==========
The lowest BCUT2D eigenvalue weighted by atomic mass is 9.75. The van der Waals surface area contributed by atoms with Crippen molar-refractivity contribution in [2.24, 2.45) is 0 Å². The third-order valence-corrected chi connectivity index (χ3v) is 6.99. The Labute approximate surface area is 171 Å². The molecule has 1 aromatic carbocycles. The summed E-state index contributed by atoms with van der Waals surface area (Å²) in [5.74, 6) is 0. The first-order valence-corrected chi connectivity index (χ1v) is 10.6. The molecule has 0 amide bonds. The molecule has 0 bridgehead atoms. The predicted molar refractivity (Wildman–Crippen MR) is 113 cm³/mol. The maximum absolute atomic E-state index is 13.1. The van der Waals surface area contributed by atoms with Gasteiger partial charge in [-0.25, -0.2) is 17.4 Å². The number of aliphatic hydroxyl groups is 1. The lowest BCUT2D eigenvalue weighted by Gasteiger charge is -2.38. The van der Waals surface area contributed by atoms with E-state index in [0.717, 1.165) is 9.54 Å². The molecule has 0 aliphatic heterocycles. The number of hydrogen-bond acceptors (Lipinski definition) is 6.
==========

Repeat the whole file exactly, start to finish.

The lowest BCUT2D eigenvalue weighted by atomic mass is 9.75. The van der Waals surface area contributed by atoms with Crippen molar-refractivity contribution in [2.24, 2.45) is 0 Å². The third-order valence-corrected chi connectivity index (χ3v) is 6.99. The Labute approximate surface area is 171 Å². The molecule has 1 aromatic carbocycles. The summed E-state index contributed by atoms with van der Waals surface area (Å²) in [5.74, 6) is 0. The first-order valence-corrected chi connectivity index (χ1v) is 10.6. The molecule has 0 amide bonds. The molecule has 0 bridgehead atoms. The predicted molar refractivity (Wildman–Crippen MR) is 113 cm³/mol. The maximum absolute atomic E-state index is 13.1. The van der Waals surface area contributed by atoms with Gasteiger partial charge in [-0.25, -0.2) is 17.4 Å². The number of aliphatic hydroxyl groups is 1. The lowest BCUT2D eigenvalue weighted by Gasteiger charge is -2.38. The van der Waals surface area contributed by atoms with E-state index in [0.717, 1.165) is 9.54 Å². The molecule has 0 aliphatic heterocycles. The number of hydrogen-bond acceptors (Lipinski definition) is 6.